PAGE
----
How the juniors pulled together an exceptional Bollywood performance in just one week
This year, the juniors treated AHS to an impressive Bollywood dance as part of their Spirit Week performance that drew thunderous applause from the bleachers, but what might surprise many audience members is that the final dance was prepared in just one week’s time.
Although the class of 2020 had been working hard on their Spirit Week performance throughout the summer, they ran into difficulties that ultimately led to the need for a new Bollywood choreography.
“We had troubles with coordinating the dances and everything, so we had to make a change,” said one of the new choreographers, Rohit Ravi (11). “The old choreographers were really good—they were really spirited and they did really good things, but unfortunately they had a really tight schedule during spirit week where they could not make it [to every practice], and we had to make a new choreography.” The Eagle Era reached out to the original choreographers, but they declined to comment on the situation.
Another significant factor that led to the change was the perceived level of difficulty of the original dance as compared to the new one. For some dancers, the process of learning the old dance presented itself as a challenge.
“The original choreographers taught well, but the dance didn’t come naturally to me. There were some steps that were awkward,” explained one of the dancers, who wished to stay anonymous. “It just wasn’t falling together—I think the new dance is easier.”
Despite the extremely short notice for the change in plans, the new choreographers were able to successfully create and teach the dance to all of the members within their limited time frame. The secret? It was largely due to the choreographers’ determination and unfailing enthusiasm.
“[It was] super challenging—we literally had three or four days [to complete the dance]…but we were really really committed, and we just made sure we were really patient with everybody,” said Tamanna Dilip (11), another one of the new choreographers. “We made sure that they were all having fun.”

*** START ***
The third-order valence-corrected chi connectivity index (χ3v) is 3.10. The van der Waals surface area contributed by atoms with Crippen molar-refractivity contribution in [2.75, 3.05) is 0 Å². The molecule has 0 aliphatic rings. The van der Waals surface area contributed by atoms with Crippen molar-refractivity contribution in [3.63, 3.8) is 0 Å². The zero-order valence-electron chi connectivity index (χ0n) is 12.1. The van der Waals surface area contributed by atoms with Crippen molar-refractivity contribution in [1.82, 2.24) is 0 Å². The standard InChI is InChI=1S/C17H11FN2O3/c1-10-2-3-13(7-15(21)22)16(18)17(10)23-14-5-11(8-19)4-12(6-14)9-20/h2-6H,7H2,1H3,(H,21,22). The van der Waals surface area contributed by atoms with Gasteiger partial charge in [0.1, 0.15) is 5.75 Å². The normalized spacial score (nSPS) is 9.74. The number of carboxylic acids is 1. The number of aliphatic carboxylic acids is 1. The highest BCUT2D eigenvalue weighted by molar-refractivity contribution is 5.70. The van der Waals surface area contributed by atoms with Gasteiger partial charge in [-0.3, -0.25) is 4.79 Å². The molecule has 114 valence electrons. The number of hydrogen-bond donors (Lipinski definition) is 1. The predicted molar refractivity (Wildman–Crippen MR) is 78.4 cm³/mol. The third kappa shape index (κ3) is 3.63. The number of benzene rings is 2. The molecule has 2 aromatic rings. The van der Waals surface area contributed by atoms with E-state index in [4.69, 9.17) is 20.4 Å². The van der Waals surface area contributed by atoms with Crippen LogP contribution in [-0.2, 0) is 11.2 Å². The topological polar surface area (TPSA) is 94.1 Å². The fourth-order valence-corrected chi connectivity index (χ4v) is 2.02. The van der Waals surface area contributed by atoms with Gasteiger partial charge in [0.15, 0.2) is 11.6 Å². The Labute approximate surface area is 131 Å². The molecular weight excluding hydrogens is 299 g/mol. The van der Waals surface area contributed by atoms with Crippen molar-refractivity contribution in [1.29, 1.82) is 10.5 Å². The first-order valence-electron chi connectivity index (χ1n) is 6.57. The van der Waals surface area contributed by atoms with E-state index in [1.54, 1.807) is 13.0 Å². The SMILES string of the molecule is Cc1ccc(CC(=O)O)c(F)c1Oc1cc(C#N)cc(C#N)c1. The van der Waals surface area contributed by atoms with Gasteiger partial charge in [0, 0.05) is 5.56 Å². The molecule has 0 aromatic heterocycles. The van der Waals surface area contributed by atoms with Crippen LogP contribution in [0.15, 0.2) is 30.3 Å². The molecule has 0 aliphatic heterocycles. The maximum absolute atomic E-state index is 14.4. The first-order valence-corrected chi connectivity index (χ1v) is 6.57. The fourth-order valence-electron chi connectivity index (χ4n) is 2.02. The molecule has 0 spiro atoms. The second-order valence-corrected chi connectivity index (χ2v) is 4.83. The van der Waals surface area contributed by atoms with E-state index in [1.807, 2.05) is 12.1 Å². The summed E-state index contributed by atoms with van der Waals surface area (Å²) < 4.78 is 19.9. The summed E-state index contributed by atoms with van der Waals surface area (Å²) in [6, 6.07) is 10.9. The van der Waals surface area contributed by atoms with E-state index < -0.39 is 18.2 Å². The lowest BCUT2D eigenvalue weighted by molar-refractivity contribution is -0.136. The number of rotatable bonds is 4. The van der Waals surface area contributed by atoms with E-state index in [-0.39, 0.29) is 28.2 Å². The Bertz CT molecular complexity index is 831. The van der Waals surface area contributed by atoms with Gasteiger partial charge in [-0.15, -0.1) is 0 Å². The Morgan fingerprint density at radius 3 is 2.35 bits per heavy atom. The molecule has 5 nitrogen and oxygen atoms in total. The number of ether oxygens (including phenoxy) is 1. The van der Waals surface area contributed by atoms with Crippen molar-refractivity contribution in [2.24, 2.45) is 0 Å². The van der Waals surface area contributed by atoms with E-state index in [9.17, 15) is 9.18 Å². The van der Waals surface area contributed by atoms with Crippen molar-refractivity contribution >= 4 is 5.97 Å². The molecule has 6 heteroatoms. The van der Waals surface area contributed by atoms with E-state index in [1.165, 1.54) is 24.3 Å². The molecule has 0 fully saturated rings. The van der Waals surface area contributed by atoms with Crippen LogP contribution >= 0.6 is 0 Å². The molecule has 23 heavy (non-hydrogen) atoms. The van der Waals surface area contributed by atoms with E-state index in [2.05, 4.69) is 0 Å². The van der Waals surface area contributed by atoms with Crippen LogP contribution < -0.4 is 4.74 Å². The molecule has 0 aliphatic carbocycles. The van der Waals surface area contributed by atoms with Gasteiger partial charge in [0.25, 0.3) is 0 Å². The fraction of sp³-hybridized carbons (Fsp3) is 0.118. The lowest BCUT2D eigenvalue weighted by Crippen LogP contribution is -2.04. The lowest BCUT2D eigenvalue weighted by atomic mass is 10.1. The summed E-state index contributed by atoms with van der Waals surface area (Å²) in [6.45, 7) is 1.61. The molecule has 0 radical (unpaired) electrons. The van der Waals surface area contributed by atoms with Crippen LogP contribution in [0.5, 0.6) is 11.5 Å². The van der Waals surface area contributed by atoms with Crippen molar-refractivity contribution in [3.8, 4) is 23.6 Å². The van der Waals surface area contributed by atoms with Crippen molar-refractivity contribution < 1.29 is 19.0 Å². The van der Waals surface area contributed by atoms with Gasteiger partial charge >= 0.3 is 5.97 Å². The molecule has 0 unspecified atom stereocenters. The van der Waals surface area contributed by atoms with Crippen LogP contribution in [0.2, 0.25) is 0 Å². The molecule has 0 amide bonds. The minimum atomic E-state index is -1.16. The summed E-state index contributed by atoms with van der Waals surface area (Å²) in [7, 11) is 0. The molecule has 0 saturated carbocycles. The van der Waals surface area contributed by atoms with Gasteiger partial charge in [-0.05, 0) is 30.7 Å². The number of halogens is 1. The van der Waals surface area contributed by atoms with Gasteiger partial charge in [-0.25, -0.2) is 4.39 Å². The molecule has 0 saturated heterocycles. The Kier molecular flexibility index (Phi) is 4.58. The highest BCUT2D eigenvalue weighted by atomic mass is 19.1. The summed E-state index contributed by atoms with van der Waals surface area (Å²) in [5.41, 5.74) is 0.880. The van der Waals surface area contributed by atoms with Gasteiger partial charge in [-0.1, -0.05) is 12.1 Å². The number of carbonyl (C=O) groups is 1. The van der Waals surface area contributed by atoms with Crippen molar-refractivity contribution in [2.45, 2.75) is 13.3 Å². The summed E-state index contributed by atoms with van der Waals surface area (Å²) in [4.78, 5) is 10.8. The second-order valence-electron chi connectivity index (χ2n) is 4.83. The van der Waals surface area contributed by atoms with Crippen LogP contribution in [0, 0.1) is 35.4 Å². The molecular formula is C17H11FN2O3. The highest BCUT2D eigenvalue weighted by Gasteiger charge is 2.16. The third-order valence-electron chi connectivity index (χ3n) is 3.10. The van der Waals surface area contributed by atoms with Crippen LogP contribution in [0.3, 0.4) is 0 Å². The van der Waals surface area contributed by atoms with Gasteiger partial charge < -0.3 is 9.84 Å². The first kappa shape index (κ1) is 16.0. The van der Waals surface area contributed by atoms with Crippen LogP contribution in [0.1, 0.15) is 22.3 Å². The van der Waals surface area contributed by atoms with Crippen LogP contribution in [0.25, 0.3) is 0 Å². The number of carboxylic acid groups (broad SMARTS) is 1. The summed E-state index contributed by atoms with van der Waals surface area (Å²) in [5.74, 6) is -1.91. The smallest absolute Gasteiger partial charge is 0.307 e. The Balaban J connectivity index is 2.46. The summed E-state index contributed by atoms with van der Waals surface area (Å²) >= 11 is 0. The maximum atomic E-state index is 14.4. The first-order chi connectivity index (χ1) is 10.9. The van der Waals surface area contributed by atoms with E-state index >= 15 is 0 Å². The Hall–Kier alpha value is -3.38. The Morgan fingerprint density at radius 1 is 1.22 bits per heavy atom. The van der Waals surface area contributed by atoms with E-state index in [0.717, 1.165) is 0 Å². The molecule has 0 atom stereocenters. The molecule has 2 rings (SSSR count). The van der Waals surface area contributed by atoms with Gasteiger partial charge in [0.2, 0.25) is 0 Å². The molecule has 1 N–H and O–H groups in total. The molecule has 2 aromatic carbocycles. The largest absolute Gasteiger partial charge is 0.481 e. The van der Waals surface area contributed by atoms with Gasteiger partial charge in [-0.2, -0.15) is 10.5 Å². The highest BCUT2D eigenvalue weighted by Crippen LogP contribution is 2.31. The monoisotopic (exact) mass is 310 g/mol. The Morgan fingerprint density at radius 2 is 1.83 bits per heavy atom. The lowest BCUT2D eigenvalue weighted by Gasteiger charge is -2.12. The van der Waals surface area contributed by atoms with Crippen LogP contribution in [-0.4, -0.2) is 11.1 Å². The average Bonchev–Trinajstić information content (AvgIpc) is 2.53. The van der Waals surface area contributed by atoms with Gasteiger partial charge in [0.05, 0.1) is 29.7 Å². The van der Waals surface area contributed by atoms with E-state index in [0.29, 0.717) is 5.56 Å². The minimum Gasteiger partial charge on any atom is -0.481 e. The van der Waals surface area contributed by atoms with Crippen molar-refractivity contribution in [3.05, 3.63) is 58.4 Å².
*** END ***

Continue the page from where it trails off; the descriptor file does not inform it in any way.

It is evident that their efforts to make the dancers feel comfortable have paid off. Not only did the performers enjoy the process of preparing and rehearsing the dance, but the learning process was also a pivotal moment for some dancers.
“I learned how to dance in front of an audience, and it helped me gain confidence, because I’m usually really [self-conscious] about my dancing,” said Prisha Davda (11), one of the Bollywood dancers, as she reflected on being a part of the final performance. “It taught me how to just go up there and enjoy yourself.”
For many others, the most important aspect of the performance wasn’t limited to just the dance—it was the unity that the task inspired in the class of 2020. The challenging process ultimately proved to bring the juniors closer together. When asked about why he felt the performance was able to be conducted so successfully in so little time, Ravi was quick to give credit to everyone who was involved.
“[It was because of] the class. The class of 2020. Not us [the choreographers]—we choreographed, but if the people don’t participate, then it’s not reciprocating,” he explained. “When people come, then their support encourages us to do more.”
Caption: The juniors perform their Bollywood dance during the Monday lunch rally. “We made it pretty simple. It was more of a simple dance for everyone than a complex dance,” Ravi explained about the choreography. “It was more [about] unity—I think that’s [how] class of 2020 really came in there.” (PC: Yearbook staff)